Several species of flowering native orchids indicate spring is not far away.
Leopard orchids, helmet orchids, blue fairies and a few greenhoods have all been reported in the past couple of weeks.
The accompanying photo shows part of a group of dwarf greenhoods found earlier this week at Bannockburn. Others were found at Enfield a week earlier.
Like some of the other greenhood orchids – such as the nodding greenhood – the cutely upright dwarf greenhood is colonial, found more often in groups than as isolated single individuals.
Plants live up to their name by being mostly shorter than 8cm.
The dwarf greenhood is a plant of drier forests. Fortunately, it remains fairly common.
Blue fairies are also found in drier forests, but they are less common.
Very similar to the common pink fingers orchid, they are an attractive sky blue, with flowers appearing earlier. Only a few flowers were found at the site of the blue fairies (blue caladenias) last year. But this year there are hundreds of these attractive little blue “finger orchids”. Perhaps they have responded positively to this year’s better autumn and winter rains.
Helmet orchids are uncommon locally.
They are easily missed because of their small size – their open, helmet-shaped flowers have very short stems. They are only about 10mm wide and 15mm tall.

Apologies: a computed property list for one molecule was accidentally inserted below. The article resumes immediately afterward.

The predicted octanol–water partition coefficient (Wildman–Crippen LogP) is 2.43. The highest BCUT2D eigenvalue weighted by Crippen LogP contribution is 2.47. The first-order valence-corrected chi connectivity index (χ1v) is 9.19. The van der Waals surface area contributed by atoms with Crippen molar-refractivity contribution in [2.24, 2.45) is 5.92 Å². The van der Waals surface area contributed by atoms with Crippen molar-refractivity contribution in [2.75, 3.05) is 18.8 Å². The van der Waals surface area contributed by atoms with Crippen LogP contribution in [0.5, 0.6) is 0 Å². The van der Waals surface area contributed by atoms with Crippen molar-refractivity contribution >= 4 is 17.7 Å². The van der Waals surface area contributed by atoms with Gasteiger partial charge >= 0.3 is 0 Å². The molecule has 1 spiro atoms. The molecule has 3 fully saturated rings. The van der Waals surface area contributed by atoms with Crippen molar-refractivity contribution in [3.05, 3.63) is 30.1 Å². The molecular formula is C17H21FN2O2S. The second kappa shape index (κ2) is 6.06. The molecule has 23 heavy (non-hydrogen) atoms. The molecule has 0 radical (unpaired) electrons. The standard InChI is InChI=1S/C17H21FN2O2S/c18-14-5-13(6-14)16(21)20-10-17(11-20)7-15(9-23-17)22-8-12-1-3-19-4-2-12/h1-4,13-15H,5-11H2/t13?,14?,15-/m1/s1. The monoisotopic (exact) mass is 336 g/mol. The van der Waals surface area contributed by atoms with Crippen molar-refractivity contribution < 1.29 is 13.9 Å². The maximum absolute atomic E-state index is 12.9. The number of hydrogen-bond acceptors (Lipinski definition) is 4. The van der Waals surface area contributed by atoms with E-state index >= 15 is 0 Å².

The first butterflies and dragonflies – and blowflies – have also appeared, another sign that spring is near.
Most local yabbies are a dull khaki brown, so the discovery of a blue yabby claw at Snake Valley was a matter of interest to the finder.
Blue yabbies are found from time to time over much of the Ballarat district, in small farm dams to larger bodies of water such as Lake Wendouree.
They may be more numerous now than they were 20 or 30 years ago.
Until relatively recently, I regarded these bluer yabbies as crustaceans of the Murray Valley rather than of the Ballarat district.
But they are obviously well established here now, including south of the divide.
The basal segments of the claws of these yabbies are more spiny or serrated than are those of the usual dull-coloured yabbie.
However, it seems that both colour forms belong to the same species.
In recent years, the typical yabbie has been “improved” for the pet trade, with a bright blue variety now available to brighten up the aquarium.
This is a brighter blue than the greenish-blue of the wild specimens found in local wetlands.
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